Swim and Dive: Minutemen, Minutewomen head to A-10 Championship for season finale

The teams’ physical shape and mental fortitude will tell the story for UMass


Nina Walat

By  Joseph Aliberti, Collegian Staff

The moment both the Massachusetts men’s and women’s swimming and diving teams have been waiting and training for the entire season is here, the Atlantic 10 Championships.

Both teams will head to Geneva, Ohio next Monday by way of an eight-plus-hour bus ride, and then use Tuesday to recuperate after a long day of travel. The Invitational will start on Wednesday and last until Saturday night.

Preparation has been the most important thing for each team since August, and this is the event where they will finally show off how much they actually have prepared. Both teams have now entered the taper process, but have chosen to attack the process in different manners.

The men’s team’s swimmers all started their process at the same time, around a week or so ago, and are going through the process together. Women’s head coach Bob Newcomb has taken the approach of being precise with every individual swimmer, using a culmination of statistics from a spreadsheet, while also talking and meeting with each swimmer individually and discussing what will be the best possible way for them to be in the best possible shape come time for Wednesday.

“Everybody is going to meet on that Wednesday ready to go,” Newcomb said. “It’s all about how they rest and how they get better.”

Many factors go into the way that each swimmer performs in Ohio, not just their physical shape. A factor that might play just as big a role is the factor of pressure. Even though men’s head coach Russ Yarworth, Newcomb and their staffs do all they can to prepare their teams, there is nothing throughout the season that compares to the size, environment and competitiveness that they will see when they are at the pool next week.

“You’ve got to be mentally tough and ready for it,” Yarworth said. “You’ve got to not be afraid of success and not be afraid of failure. They can’t put too many expectations on themselves. They just have to perform and do what they have been trained to do.”

Both coaches have plenty of experience and have seen a lot in their time as coaches, so they know that it isn’t something that you are able to just teach each swimmer to be able to adapt to.

“I have seen very accomplished swimmers walk out of that ready room on the first night with a look of sheer terror on their face,” Newcomb said. “And we talk about it, we try to tell everybody that until they see it for the first time, it’s a hard one to really understand, and hoping that they just go.”

Not only do the swimmers face adversity, but the coaches do as well. Each coach is allotted 25 spots for swimmers and divers, but only 20 of them will actually count in the scoring. They are allowed 17 scoring swimmers, three scoring divers and five extra swimmers that are only allowed to race in the preliminary races.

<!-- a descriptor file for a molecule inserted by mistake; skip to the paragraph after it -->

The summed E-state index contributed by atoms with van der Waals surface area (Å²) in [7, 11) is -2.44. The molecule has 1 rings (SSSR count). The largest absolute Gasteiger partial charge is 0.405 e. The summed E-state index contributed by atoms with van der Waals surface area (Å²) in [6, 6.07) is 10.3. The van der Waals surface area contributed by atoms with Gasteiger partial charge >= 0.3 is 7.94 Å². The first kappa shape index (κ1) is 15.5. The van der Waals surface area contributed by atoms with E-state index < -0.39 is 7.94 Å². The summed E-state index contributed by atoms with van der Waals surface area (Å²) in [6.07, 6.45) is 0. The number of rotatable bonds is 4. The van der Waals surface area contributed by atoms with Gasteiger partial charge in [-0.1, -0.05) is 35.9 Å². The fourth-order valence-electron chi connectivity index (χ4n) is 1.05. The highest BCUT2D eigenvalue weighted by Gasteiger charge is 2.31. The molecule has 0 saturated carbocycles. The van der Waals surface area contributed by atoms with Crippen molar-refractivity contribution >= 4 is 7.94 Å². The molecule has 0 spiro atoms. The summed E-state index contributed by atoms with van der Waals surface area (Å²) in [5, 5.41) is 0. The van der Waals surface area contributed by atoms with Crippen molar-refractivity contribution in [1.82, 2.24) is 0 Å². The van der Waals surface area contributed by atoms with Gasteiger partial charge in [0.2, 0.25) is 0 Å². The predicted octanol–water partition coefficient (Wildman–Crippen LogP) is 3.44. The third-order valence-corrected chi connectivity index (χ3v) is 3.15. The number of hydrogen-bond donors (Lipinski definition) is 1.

“This A-10 team is going to be one of the hardest decisions we’ve ever made,” Newcomb said. “Even if [the five swimmers on the non-scoring team] have a time that is fast enough to score and swim at night, they can’t do it and I’ve done that before as a coach and that sucks.”

On top of the challenge of deciding who will be and won’t be on the scoring team, each coach has to fit the swimmers in a perfect puzzle of what races they are going to compete in, which can be difficult when you include all of the factors. The times of each race, the amount of races they’re in, how each specific race will affect them physically and mentally and if there’s multiple swimmers that are equally good at a specific race. Then it is a matter of getting lucky and picking the correct swimmer that day.

A specific event to watch for is the men’s 200-yard medley relay, as the unit of Michael Tartakovsky, Al Madden, William Munstermann and Ryan Pedrick are 6-0 when racing together in the medley relay event.

“That might be the best core unit in the program,” assistant coach Sean Clark said. “They like training together and they have a sense of where they’re all at. They’ve had that camaraderie, that closeness and that attention all season long.”

On the diving side, the Minutewomen’s Maja Boric has been phenomenal all year long, having a 19-1 record in all of her events this year. Boric has been here before and excelled. In both her sophomore and junior years she qualified for the NCAA Championship, and she already clinched a spot in the next round at zones, even before she has done a single dive in Ohio.

“The idea is to get her to do a lot of rehearsal,” Newcomb said. “She has such a beautiful routine with every dive. This is another opportunity for her in a longer event to be able to practice.”

With A-10s only a week away, both teams still have work to do to prepare, whether it be making sure their taper is complete and their bodies are in peak form, or making sure each race has the best possible swimmer for every single event.

“My expectation is to have a great time doing great times,” Yarworth said.

UMass will be at Spire Institute from Wednesday, Feb. 19 through Saturday, Feb. 22.

 Joseph Aliberti can be reached via email at [email protected] and followed on Twitter @JosephAliberti1